Our scramble from Kabul resembles the surprise and panic of our 1975 rush out of Saigon. In many ways.

Both debacles were set up in advance, in Vietnam by the 1973 Nixon-Kissinger deal with Hanoi and in Afghanistan by the February 2020 Trump-Pompeo deal with the Taliban. As Trump cut U.S. forces from 15,500 to 2,500, Afghan provincial chiefs saw what was coming and quietly cut their own deals with the Taliban, allowing them to quickly grab the country.

It should not have been so surprising. Intel warned that Vietnam and Afghanistan could rapidly collapse, but presidents, commanders and ambassadors had to voice optimism because speaking blunt truths would trigger regime collapse. We could have gotten people out earlier, but that would signal that we’d given up, unleashing panic and chaos. Under such circumstances, any evacuation must appear bungled.

Both wars had vague, infeasible goals, respectively, to make Hanoi and the Taliban desist in trying to take over the country. They were civil wars over sovereignty, which are never settled in compromise but when one side thoroughly beats the other. In both wars, U.S. soldiers muttered that they weren’t sure what they were fighting for — except not losing and staying alive. No positive strategic goals.

We knew nothing of the histories, politics, languages, religions and geography of either country, which led to series of misappraisals. Both wars were conceived in anger — Vietnam in Kennedy’s Bay of Pigs humiliation and Khrushchev’s sneers, Afghanistan in rage over 9/11 that had to vent somewhere. Congress approved both wars in haste and nearly unanimously, but neither were vital U.S. interests.

U.S. trainers used to say of the South Vietnamese army: “You can’t transplant backbone.” On paper, the Vietnamese and Afghan armies were well trained and equipped and outnumbered their adversaries. It was illusory. Troops deserted while commanders took the pay of “ghost soldiers.” A South Vietnamese rifle “had never been fired and only dropped once.” The same plagued Afghanistan. Napoleon: “In war, the moral is to the physical as three is to one.”

Generals rarely admit that interventions are failing. They demand more troops, money and time and persuade most presidents with sunk-costs arguments: We have spent too much blood and treasure to leave the job undone. They could not foresee or warn of rapid collapse.

Pervasive corruption crippled Vietnam and Afghanistan. Billions were stolen, but we couldn’t accuse crooked host regimes because that would undermine the whole war effort, especially public and congressional support. When I was being trained to serve (with USIA) in Vietnam, we were told that officials routinely got 10% to 15% kickbacks on contracts and were not worth fussing about.

Washington sent big crates of bundled $100 bills to Afghanistan to fund our activities. Rumors say some crates were not even opened but shipped to the United Arab Emirates, where Afghans built luxury homes. President Ashraf Ghani fled to the UAE. ($100 bills sustain crime and we should get rid of them altogether, but our national-security establishment protests that they’re necessary for overseas operations. North Korea counterfeits them.)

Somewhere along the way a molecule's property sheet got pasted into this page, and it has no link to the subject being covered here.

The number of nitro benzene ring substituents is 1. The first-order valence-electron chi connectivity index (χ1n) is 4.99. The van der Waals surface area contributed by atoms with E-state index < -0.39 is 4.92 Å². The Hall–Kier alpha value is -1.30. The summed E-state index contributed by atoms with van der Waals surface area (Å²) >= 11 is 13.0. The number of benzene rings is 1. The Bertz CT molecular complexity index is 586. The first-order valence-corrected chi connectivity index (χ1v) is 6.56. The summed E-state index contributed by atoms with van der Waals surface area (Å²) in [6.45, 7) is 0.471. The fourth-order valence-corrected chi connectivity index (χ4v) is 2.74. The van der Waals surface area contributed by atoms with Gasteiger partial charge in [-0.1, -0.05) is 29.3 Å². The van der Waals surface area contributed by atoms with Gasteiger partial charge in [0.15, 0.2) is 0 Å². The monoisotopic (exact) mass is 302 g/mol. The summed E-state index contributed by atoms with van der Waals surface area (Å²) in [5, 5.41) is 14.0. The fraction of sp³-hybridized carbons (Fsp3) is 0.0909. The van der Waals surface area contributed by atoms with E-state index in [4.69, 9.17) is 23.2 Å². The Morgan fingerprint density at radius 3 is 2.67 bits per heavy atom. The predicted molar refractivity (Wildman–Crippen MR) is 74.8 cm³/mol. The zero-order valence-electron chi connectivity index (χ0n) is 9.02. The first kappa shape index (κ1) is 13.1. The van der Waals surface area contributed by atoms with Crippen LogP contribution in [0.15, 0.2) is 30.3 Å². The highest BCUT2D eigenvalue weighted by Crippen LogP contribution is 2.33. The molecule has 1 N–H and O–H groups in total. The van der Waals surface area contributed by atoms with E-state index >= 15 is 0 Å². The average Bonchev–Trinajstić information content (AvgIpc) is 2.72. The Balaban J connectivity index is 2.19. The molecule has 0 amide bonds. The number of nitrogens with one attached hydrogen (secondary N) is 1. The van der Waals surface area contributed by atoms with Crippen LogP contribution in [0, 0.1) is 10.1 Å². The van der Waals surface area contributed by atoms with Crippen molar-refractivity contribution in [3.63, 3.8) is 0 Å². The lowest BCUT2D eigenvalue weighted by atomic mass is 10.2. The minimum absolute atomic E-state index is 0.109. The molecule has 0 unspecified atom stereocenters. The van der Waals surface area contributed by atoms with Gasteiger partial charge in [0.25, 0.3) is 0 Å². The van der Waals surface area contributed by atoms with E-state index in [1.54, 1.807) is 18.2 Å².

In both wars, brilliant Harvard-educated officeholders tailored their facts to hide reality (McNamara). Many subordinates knew they dissembled but few openly contradicted them because they liked their jobs. Those who did were isolated and bypassed (George Ball). Some conscientious ones leaked to the media (Ellsberg).

In both wars we stumbled into the double bind of nation-building: You must do it, but you can’t. A sense of nationhood underlies successful resistance to takeover. But nation-building attempts by outsiders build no patriotism or legitimacy. Beware of fake nations.

The Afghan fiasco may bring fresh realism. We may cease playing globocop. For a generation after Vietnam we avoided war. Now we will avoid new Persian Gulf wars. This may prevent conflict with Iran or rescuing shaky sheikhdoms. Some will denounce this as “neo-isolationism,” but it’s really just hard-earned caution.

Won’t this undermine U.S. credibility? Maybe, but that started when Trump took office. Would continuing the Afghan war rebuild U.S. credibility? The “loss” of Vietnam mattered not at all. Communism collapsed on its own a few years later, and the world rallied to U.S. leadership. Few countries will pay much attention to Afghanistan; most will continue as before, pursuing their national interests.

Washington lobbyists and think tanks overwhelmingly favor overseas intervention. Much of their funding is from those with stakes in U.S. involvement abroad, including defense contractors. A few church and antiwar groups caution against new adventures but are largely ignored.

A positive response to the Afghan debacle would be to shift U.S. priorities from far to near. For a fraction of the $2 trillion we squandered in Afghanistan we could pull Central America into economic growth and stability and away from poverty, crime and emigration.